Douglas H Sweet, PhD
Chairman
E. Claiborne Robins Professor
Department of Pharmaceutics
Faculty/Staff picture
  •   Smith Building, Room 454A
  • School of Pharmacy - Dept of Pharmaceutics
    410 N 12th Street
    P.O. Box 980533
    Richmond, VA 23298-0533
  •  (804) 828-3860
    (804) 828-8359

Education

  • B.S., Biology (University of Michigan, 1984)
  • M.S., Biology (University of Michigan, 1987)
  • Ph.D., Biology (University of Michigan, 1993)

Post-Graduate Training

  • Post Doctoral Fellow - DNA Repair Mechanisms (Department of Biochemistry and Biophysics, University of North Carolina at Chapel Hill (1993-, 1995)
  • Intramural Research Training Fellow - Renal Organic Solute Transport (Laboratory of Pharmacology and Chemistry, Renal Pharmacology Section, NIH/NIEHS (1995-, 2000)

Professional Experience

  • (2015 - Present) Professor and Chair, Department of Pharmaceutics, Virginia Commonwealth University
  • (2008 - 2015) Associate Professor, Department of Pharmaceutics, Virginia Commonwealth University
  • (2007 - 2008) Associate Professor, Department of Pharmaceutical Sciences, Medical University of South Carolina
  • (2002 - 2007) Assistant Professor, Department of Pharmaceutical Sciences, Medical University of South Carolina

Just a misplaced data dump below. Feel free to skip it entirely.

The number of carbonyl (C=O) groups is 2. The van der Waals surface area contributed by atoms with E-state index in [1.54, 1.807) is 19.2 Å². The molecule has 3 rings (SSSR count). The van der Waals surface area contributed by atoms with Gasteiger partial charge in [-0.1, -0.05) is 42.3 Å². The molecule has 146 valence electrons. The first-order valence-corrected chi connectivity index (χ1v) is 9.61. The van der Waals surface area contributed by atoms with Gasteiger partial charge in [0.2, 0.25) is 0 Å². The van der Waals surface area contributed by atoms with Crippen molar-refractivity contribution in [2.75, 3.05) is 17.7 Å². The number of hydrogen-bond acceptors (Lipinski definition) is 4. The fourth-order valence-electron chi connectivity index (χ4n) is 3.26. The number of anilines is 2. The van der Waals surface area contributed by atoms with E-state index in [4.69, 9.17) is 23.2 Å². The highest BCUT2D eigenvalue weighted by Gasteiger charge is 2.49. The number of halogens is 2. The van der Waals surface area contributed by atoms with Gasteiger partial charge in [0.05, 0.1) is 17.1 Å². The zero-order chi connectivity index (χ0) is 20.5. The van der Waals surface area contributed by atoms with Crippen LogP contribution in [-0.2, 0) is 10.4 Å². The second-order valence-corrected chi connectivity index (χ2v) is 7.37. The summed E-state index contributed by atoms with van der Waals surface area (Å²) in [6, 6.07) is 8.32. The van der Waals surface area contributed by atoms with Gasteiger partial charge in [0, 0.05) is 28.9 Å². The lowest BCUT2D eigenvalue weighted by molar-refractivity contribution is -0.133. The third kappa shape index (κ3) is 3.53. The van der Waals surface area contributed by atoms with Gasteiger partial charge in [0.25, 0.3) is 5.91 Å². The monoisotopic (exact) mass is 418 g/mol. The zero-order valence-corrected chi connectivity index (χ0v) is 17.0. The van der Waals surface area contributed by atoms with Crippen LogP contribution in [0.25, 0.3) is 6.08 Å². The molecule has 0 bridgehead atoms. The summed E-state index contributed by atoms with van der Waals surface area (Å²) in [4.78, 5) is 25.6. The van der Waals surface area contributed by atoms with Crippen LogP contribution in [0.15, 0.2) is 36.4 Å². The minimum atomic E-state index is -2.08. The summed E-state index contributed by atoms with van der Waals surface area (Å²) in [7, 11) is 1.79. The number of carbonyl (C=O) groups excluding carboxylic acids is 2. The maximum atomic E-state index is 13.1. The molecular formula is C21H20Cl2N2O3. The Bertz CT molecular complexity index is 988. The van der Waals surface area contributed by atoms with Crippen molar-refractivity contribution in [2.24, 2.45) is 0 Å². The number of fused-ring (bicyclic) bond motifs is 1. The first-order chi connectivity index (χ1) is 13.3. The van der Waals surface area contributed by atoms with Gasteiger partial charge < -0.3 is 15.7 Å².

• (2000 - 2002) Assistant Project Scientist, Department of Medicine/Nephrology, University of California, San Diego

Professional and Scholarly Interests

  • Comparative Physiology and Toxicology of Epithelial Transport

Research Interests

  • Organisms encounter a diverse array of potentially hazardous substances on a daily basis, including medications, plant and animal toxins, and products of cellular metabolism. An individual's ability to survive these exposures greatly depends upon the efficiency of the excretory and detoxifying organs of the body (e.g., liver, kidney, choroid plexus). Our research focus is on the proteins responsible for the transport of organic solutes in renal proximal tubule, choroid plexus, and brain capillary endothelium. Understanding the mechanisms these transporters utilize to protect the body and brain from fluctuations in the composition of the blood and cerebrospinal fluid will provide unique insight into toxicity, drug-drug interaction, and human disease states. We use Xenopus oocyte, cell culture, intact tissue, and knockout mouse model systems to: (1) determine the energetics and specificity of the transporters, (2) define the roles of transporters in drug interactions and disease, and (3) identify the mechanisms involved in the modulation of transporter function and expression.

Publications

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